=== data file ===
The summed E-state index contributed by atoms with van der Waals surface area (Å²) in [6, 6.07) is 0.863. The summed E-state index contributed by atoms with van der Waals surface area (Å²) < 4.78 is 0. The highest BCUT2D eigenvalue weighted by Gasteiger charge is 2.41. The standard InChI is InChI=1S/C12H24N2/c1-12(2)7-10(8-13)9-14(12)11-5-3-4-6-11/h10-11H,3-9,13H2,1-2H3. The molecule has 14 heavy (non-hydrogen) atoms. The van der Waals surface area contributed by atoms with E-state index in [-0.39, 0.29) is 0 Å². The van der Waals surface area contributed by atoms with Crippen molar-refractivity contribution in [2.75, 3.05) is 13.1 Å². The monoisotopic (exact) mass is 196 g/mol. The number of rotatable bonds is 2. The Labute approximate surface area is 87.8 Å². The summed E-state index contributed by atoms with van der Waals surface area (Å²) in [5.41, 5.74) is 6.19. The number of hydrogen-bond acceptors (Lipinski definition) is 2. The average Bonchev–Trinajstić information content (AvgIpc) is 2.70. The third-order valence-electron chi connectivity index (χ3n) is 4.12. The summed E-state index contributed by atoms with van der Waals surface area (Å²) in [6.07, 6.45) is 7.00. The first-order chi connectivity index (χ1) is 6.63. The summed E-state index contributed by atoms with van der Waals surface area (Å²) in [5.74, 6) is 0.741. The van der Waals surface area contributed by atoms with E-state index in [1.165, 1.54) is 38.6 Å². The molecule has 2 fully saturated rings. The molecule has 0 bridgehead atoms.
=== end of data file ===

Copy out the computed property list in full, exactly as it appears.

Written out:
The summed E-state index contributed by atoms with van der Waals surface area (Å²) in [6, 6.07) is 0.863. The summed E-state index contributed by atoms with van der Waals surface area (Å²) < 4.78 is 0. The highest BCUT2D eigenvalue weighted by Gasteiger charge is 2.41. The standard InChI is InChI=1S/C12H24N2/c1-12(2)7-10(8-13)9-14(12)11-5-3-4-6-11/h10-11H,3-9,13H2,1-2H3. The molecule has 14 heavy (non-hydrogen) atoms. The van der Waals surface area contributed by atoms with E-state index in [-0.39, 0.29) is 0 Å². The van der Waals surface area contributed by atoms with Crippen molar-refractivity contribution in [2.75, 3.05) is 13.1 Å². The monoisotopic (exact) mass is 196 g/mol. The number of rotatable bonds is 2. The Labute approximate surface area is 87.8 Å². The summed E-state index contributed by atoms with van der Waals surface area (Å²) in [5.41, 5.74) is 6.19. The number of hydrogen-bond acceptors (Lipinski definition) is 2. The average Bonchev–Trinajstić information content (AvgIpc) is 2.70. The third-order valence-electron chi connectivity index (χ3n) is 4.12. The summed E-state index contributed by atoms with van der Waals surface area (Å²) in [6.07, 6.45) is 7.00. The first-order chi connectivity index (χ1) is 6.63. The summed E-state index contributed by atoms with van der Waals surface area (Å²) in [5.74, 6) is 0.741. The van der Waals surface area contributed by atoms with E-state index in [1.165, 1.54) is 38.6 Å². The molecule has 2 fully saturated rings. The molecule has 0 bridgehead atoms.